Saturday, May 31, 2008

Vernal

Last December I sat in a white van as the sun set early over Vernal, Utah. Behind me slept about ten adolescent males, peaceful and harmless. I thought about the day ending so early, and it becoming too cold and dark for anyone in Vernal to want to leave their houses, and how many people were eating their dinner, many of them alone, realizing they had accomplished so little in such a short day. We drove past the dinosaur wearing a Santa hat next to the town's giant Christmas tree and passed on through the town. It was already cold out but would get much colder, trapping people in their homes, not because it would be impossible to leave, but because it would be so unpleasant.

The lucky ones would be eating with their families that they loved and loved them, or with their friends or new lovers. The unlucky ones would be eating alone and watching television, or just eating alone, or eating with friends they didn't like or a family that didn't ever like talking to each other.

That night I would be hurriedly eating some instant noodles and then sleeping outside with these boys, too cold to worry about feeling loved or lonely. I was not a part of the world then, but seeing it from the outside made it even more interesting and more depressing.

I thought about how hard life is, especially in the winter, and especially if you live in someplace like Vernal and are by yourself. I thought about how it sometimes helps to distract yourself with things like hobbies or movies or books or blogs. I decided that at this time of year, just to survive is success and that staying inside all day long is okay, and that that is what animals do anyway, and that it's okay to stave off tears of aloneness with a badly made movie from Blockbuster. Microwave dinners are okay too, and so is putting on music and the TV at the same time as reading a book just to distract from the repressive silence and fruitless drudgery of introspection.

That's not enough though. There is also the hope of summer. It will get warmer, you know that. And if you're lucky, you might even die in a warm place with the sun shining, but not in your eyes, and be surrounded by people you love.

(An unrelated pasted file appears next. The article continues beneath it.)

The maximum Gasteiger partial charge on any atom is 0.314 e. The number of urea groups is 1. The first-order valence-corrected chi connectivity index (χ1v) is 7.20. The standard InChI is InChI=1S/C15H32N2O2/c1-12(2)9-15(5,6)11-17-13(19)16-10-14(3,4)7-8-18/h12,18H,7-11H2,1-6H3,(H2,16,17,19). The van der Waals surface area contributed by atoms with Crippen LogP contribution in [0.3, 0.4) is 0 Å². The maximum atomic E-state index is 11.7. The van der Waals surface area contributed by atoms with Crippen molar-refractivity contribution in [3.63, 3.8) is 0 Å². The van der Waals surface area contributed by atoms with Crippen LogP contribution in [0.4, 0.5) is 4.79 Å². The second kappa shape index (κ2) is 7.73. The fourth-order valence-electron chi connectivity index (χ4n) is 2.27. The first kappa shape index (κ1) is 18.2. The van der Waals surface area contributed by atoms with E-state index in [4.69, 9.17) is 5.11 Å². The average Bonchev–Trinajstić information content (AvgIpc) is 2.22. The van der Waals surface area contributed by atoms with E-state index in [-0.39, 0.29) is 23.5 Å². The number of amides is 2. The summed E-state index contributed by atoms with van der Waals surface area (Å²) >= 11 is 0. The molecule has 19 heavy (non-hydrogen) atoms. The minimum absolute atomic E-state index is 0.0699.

5 comments:

Michelle 2021 said...

In a way, I kind of understand. I really like this prose.

I am in Mesa and I love my husband. I love studying my nursing texts and I am thankful for a great place to live with air conditioning.

But I am bored. I miss my friends and family and really wish I could just pop over to someone's house without having to introduce or explain myself. This is a real luxury.

Are you cold in Alaska? It's really hot in Mesa.

Laverna said...

You don't even have to be living in a different state to miss those you're close to. I live about 15 minutes away from my parents, 10 minutes away from my in-laws, and a sister is 5 minutes away. Yet I am inordinately excited when I get a chance to talk with someone I know and have a good conversation. It isn't as if my husband doesn't provide company or conversation, quite the opposite. Yet you still crave contact with others.
When my Grandma died a couple years ago, I thought a lot on how lucky she was to have family around her. Granted, she was sick and old and didn't recognize most of us, but she knew we were her family.
Compare that to her neighbors in her assisted-living facility. Only rarely did they have someone come to visit. Whenever my family came to visit, we would try and take time to chat with anyone else who might be around. Some of the residents were a little jealous of my grandma, I think. Why should she be so lucky as to have a big family that visits her every day? And yet they simply craved contact -- someone to talk to.
It makes you treasure what you do have. It is to easy for it to be taken away.

Creativity Escapes Me said...

This is a reason I'm volunteering this summer doing hospice care. Everybody needs somebody and that somebody might as well be me. I too am bored and am finding trouble filling the time between clocking out from work and the midnight hour of bedtime.

jo said...

hear, hear

Michelle 2021 said...

And if you can't really improve the world through service, at least spend your life creating frightening fiber-glass likenesses of dinosaurs. I think it's smiling at me, or at my soul. Kind of creepy.